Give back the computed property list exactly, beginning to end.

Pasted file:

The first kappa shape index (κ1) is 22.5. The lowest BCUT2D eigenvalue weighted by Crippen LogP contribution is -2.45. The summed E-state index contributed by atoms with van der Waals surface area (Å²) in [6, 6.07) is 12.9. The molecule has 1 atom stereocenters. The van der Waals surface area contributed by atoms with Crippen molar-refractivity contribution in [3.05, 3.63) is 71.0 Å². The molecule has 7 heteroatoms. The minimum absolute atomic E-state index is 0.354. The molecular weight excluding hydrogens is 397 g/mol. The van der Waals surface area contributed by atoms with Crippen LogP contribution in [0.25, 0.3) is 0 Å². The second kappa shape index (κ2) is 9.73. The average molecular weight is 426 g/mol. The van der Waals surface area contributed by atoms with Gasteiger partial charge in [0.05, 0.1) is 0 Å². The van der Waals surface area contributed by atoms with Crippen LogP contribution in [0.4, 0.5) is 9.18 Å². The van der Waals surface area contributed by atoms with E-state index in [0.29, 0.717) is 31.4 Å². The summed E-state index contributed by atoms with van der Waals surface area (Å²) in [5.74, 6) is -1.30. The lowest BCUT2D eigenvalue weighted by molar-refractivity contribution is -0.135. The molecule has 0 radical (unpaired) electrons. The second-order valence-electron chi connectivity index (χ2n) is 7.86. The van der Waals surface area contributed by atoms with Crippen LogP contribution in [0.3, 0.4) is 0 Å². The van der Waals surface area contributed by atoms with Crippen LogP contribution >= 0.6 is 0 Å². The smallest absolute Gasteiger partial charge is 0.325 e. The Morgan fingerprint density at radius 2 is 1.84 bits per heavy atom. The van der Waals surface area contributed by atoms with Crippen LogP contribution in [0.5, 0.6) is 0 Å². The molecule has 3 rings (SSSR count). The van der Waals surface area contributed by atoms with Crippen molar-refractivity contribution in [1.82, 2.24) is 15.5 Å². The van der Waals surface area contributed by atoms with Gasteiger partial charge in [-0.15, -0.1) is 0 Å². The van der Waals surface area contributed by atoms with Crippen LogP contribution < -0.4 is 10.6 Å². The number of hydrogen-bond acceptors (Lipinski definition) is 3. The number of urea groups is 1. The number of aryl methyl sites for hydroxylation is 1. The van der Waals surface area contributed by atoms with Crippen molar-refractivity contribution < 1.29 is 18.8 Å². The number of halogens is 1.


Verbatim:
The first kappa shape index (κ1) is 22.5. The lowest BCUT2D eigenvalue weighted by Crippen LogP contribution is -2.45. The summed E-state index contributed by atoms with van der Waals surface area (Å²) in [6, 6.07) is 12.9. The molecule has 1 atom stereocenters. The van der Waals surface area contributed by atoms with Crippen molar-refractivity contribution in [3.05, 3.63) is 71.0 Å². The molecule has 7 heteroatoms. The minimum absolute atomic E-state index is 0.354. The molecular weight excluding hydrogens is 397 g/mol. The van der Waals surface area contributed by atoms with Crippen LogP contribution in [0.25, 0.3) is 0 Å². The second kappa shape index (κ2) is 9.73. The average molecular weight is 426 g/mol. The van der Waals surface area contributed by atoms with Gasteiger partial charge in [0.05, 0.1) is 0 Å². The van der Waals surface area contributed by atoms with Crippen LogP contribution in [0.4, 0.5) is 9.18 Å². The van der Waals surface area contributed by atoms with E-state index in [0.29, 0.717) is 31.4 Å². The summed E-state index contributed by atoms with van der Waals surface area (Å²) in [5.74, 6) is -1.30. The lowest BCUT2D eigenvalue weighted by molar-refractivity contribution is -0.135. The molecule has 0 radical (unpaired) electrons. The second-order valence-electron chi connectivity index (χ2n) is 7.86. The van der Waals surface area contributed by atoms with Crippen LogP contribution in [0.3, 0.4) is 0 Å². The van der Waals surface area contributed by atoms with Crippen LogP contribution >= 0.6 is 0 Å². The smallest absolute Gasteiger partial charge is 0.325 e. The Morgan fingerprint density at radius 2 is 1.84 bits per heavy atom. The van der Waals surface area contributed by atoms with Crippen LogP contribution in [0.5, 0.6) is 0 Å². The molecule has 3 rings (SSSR count). The van der Waals surface area contributed by atoms with Crippen molar-refractivity contribution in [1.82, 2.24) is 15.5 Å². The van der Waals surface area contributed by atoms with Gasteiger partial charge in [-0.15, -0.1) is 0 Å². The van der Waals surface area contributed by atoms with Crippen LogP contribution < -0.4 is 10.6 Å². The number of hydrogen-bond acceptors (Lipinski definition) is 3. The number of urea groups is 1. The number of aryl methyl sites for hydroxylation is 1. The van der Waals surface area contributed by atoms with Crippen molar-refractivity contribution < 1.29 is 18.8 Å². The number of halogens is 1.